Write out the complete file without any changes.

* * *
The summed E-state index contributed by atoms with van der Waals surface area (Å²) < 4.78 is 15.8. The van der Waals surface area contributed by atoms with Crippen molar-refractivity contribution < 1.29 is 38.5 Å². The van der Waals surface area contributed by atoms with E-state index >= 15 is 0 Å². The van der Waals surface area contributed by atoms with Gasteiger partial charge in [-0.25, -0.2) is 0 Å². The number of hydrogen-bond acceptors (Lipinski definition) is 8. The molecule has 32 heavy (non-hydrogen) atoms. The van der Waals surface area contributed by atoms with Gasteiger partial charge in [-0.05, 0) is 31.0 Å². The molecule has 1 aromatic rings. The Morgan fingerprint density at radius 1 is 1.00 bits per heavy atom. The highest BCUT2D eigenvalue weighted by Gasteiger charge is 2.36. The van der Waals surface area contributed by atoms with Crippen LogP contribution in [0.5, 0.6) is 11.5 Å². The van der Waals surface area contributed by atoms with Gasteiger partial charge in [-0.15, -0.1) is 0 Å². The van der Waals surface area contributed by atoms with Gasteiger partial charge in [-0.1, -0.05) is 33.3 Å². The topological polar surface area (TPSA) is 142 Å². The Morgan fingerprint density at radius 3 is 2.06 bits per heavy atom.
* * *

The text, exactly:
The summed E-state index contributed by atoms with van der Waals surface area (Å²) < 4.78 is 15.8. The van der Waals surface area contributed by atoms with Crippen molar-refractivity contribution < 1.29 is 38.5 Å². The van der Waals surface area contributed by atoms with E-state index >= 15 is 0 Å². The van der Waals surface area contributed by atoms with Gasteiger partial charge in [-0.25, -0.2) is 0 Å². The number of hydrogen-bond acceptors (Lipinski definition) is 8. The molecule has 32 heavy (non-hydrogen) atoms. The van der Waals surface area contributed by atoms with Gasteiger partial charge in [-0.05, 0) is 31.0 Å². The molecule has 1 aromatic rings. The Morgan fingerprint density at radius 1 is 1.00 bits per heavy atom. The highest BCUT2D eigenvalue weighted by Gasteiger charge is 2.36. The van der Waals surface area contributed by atoms with Crippen LogP contribution in [0.5, 0.6) is 11.5 Å². The van der Waals surface area contributed by atoms with Gasteiger partial charge in [-0.15, -0.1) is 0 Å². The van der Waals surface area contributed by atoms with Gasteiger partial charge in [-0.1, -0.05) is 33.3 Å². The topological polar surface area (TPSA) is 142 Å². The Morgan fingerprint density at radius 3 is 2.06 bits per heavy atom.